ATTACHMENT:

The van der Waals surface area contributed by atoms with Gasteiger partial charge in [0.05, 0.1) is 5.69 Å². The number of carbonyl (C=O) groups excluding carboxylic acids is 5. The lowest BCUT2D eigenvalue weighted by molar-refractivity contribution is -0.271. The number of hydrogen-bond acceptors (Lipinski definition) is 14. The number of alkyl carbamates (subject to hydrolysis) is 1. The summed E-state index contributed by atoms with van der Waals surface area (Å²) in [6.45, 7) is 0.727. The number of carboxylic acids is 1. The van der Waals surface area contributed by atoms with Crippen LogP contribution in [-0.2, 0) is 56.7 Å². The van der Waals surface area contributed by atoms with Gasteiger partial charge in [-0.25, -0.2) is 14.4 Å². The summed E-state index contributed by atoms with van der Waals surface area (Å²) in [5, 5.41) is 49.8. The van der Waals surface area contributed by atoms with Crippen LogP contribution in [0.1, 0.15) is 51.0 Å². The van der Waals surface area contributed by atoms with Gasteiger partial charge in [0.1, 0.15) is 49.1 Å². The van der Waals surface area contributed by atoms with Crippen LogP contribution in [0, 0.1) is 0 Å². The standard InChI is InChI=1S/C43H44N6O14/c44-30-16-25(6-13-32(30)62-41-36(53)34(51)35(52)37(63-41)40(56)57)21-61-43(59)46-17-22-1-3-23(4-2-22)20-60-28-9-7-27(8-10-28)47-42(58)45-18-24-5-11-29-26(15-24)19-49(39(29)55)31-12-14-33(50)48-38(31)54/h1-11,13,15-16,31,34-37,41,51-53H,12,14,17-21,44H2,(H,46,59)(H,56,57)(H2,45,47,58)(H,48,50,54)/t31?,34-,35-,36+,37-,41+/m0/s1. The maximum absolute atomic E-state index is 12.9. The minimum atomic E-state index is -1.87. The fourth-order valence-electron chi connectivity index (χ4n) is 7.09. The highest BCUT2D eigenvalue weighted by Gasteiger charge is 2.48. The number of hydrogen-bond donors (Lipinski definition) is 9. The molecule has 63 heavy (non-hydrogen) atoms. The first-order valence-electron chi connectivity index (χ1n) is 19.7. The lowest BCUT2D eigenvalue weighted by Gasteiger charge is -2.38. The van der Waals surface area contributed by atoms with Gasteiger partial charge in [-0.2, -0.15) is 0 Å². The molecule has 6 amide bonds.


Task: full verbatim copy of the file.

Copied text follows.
The van der Waals surface area contributed by atoms with Gasteiger partial charge in [0.05, 0.1) is 5.69 Å². The number of carbonyl (C=O) groups excluding carboxylic acids is 5. The lowest BCUT2D eigenvalue weighted by molar-refractivity contribution is -0.271. The number of hydrogen-bond acceptors (Lipinski definition) is 14. The number of alkyl carbamates (subject to hydrolysis) is 1. The summed E-state index contributed by atoms with van der Waals surface area (Å²) in [6.45, 7) is 0.727. The number of carboxylic acids is 1. The van der Waals surface area contributed by atoms with Crippen LogP contribution in [-0.2, 0) is 56.7 Å². The van der Waals surface area contributed by atoms with Gasteiger partial charge in [-0.25, -0.2) is 14.4 Å². The summed E-state index contributed by atoms with van der Waals surface area (Å²) in [5, 5.41) is 49.8. The van der Waals surface area contributed by atoms with Crippen LogP contribution in [0.1, 0.15) is 51.0 Å². The van der Waals surface area contributed by atoms with Gasteiger partial charge in [0.1, 0.15) is 49.1 Å². The van der Waals surface area contributed by atoms with Crippen LogP contribution in [0, 0.1) is 0 Å². The standard InChI is InChI=1S/C43H44N6O14/c44-30-16-25(6-13-32(30)62-41-36(53)34(51)35(52)37(63-41)40(56)57)21-61-43(59)46-17-22-1-3-23(4-2-22)20-60-28-9-7-27(8-10-28)47-42(58)45-18-24-5-11-29-26(15-24)19-49(39(29)55)31-12-14-33(50)48-38(31)54/h1-11,13,15-16,31,34-37,41,51-53H,12,14,17-21,44H2,(H,46,59)(H,56,57)(H2,45,47,58)(H,48,50,54)/t31?,34-,35-,36+,37-,41+/m0/s1. The maximum absolute atomic E-state index is 12.9. The minimum atomic E-state index is -1.87. The fourth-order valence-electron chi connectivity index (χ4n) is 7.09. The highest BCUT2D eigenvalue weighted by Gasteiger charge is 2.48. The number of hydrogen-bond donors (Lipinski definition) is 9. The molecule has 63 heavy (non-hydrogen) atoms. The first-order valence-electron chi connectivity index (χ1n) is 19.7. The lowest BCUT2D eigenvalue weighted by Gasteiger charge is -2.38. The van der Waals surface area contributed by atoms with Gasteiger partial charge in [-0.2, -0.15) is 0 Å². The molecule has 6 amide bonds.